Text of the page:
National Rifle Association of India President Raninder Singh has completed a 185 page report ©NRAI

National Rifle Association of India President Raninder Singh has claimed the International Shooting Sport Federation (ISSF) have offered financial assistance to have the sport included at Birmingham 2022 and suggested its absence risks alienating the subcontinent.

Singh made the claims in a 184-page report entitled: "The removal of shooting from the Birmingham 2022 Commonwealth Games – facts, findings and recommendations."

The report was initially sent to India's Sports Minister Kiren Rijiju, who then wrote to Britain's Secretary of State for Digital, Culture, Media and Sport Nicky Morgan urging her to intervene in the row.

Shooting, while not a compulsory Commonwealth Games sport, has been part of every event since Kingston 1966, with the exception of Edinburgh 1970.

India has traditionally been strong in the sport, winning 16 medals, including seven golds, at Gold Coast 2018.

Shooting was not included on the Birmingham 2022 programme, prompting the Indian Olympic Association (IOA) to threaten to boycott the event.

Birmingham 2022 has claimed it did not have the facilities to accommodate shooting and was not prepared to host it at the Bisley National Shooting Centre, more than 130 miles away.

India have enjoyed significant success in shooting at the Commonwealth Games ©Getty Images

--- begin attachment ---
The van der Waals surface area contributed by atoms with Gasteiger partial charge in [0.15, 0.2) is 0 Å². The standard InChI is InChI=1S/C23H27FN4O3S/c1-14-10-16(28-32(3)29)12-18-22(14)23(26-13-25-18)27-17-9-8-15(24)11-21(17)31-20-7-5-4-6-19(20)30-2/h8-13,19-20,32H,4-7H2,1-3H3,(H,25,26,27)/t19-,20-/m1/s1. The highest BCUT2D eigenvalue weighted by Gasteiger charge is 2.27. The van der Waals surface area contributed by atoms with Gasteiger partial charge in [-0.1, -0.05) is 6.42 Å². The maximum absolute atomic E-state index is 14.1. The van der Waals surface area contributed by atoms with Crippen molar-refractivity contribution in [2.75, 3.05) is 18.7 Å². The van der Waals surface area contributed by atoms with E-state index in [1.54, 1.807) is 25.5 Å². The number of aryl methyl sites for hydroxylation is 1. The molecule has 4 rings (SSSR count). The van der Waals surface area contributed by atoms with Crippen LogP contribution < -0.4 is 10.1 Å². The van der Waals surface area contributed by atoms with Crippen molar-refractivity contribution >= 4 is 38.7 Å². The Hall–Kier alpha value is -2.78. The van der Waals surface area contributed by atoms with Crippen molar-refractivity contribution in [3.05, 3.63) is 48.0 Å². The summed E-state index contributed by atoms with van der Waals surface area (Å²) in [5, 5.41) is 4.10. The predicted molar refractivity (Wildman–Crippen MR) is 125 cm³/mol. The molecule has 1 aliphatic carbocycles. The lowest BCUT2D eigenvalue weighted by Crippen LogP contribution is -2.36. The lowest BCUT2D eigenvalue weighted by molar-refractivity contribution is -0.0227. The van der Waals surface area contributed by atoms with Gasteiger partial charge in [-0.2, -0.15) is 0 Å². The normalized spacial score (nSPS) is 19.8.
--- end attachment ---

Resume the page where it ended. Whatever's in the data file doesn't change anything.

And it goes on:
India have enjoyed significant success in shooting at the Commonwealth Games ©Getty Images

Singh dismissed concerns over the potential cost of shooting’s inclusion on the Games programme and the distance to Bisley, the range which has been proposed by supporters for any potential competition.

He claimed the ISSF have pledged financial support to any competition, which he believes would ease any potential burden on organisers.

"Through this and in the presence of the President Vladimir Lisin and the secretary general Alexander Ratner, the ISSF very generously offered to completely finance at an estimated £780,000 ($960,000/€870,000), the refurbishment of all equipment necessary to bring Bisley to a finely tuned mark for the conduct of the shooting events,” Singh wrote.

"No further investment is warranted on the range as all the infrastructure required to conduct the Games is existent since Manchester 2002 Commonwealth Games were conducted on this very range.

"The second issue stated, that since Bisley is at a distance of 130 kilometres from Birmingham, such a distance necessitates the requirements of a satellite village to be created to house the requisite athletes and official nearby Bisley itself.

"This is an additional cost to the Organising Committee that it may not be able to burden.

"When one observes, that the Organising Committee shall be transporting cycling athletes to the London Velodrome on a daily basis, one is struck by the fact that Bisley is much closer to Birmingham than London.

"Strangely the same standard and yardstick of finding a requirement for a satellite village for the cycling athletes and official does not find mention, yet for shooting it does?

"Shooting as a sport is quite adept to two hours there and back.”

The ISSF has offered to contribute towards hosting shooting at Birmingham 2022 ©ISSF
The ISSF has offered to contribute towards hosting shooting at Birmingham 2022 ©ISSF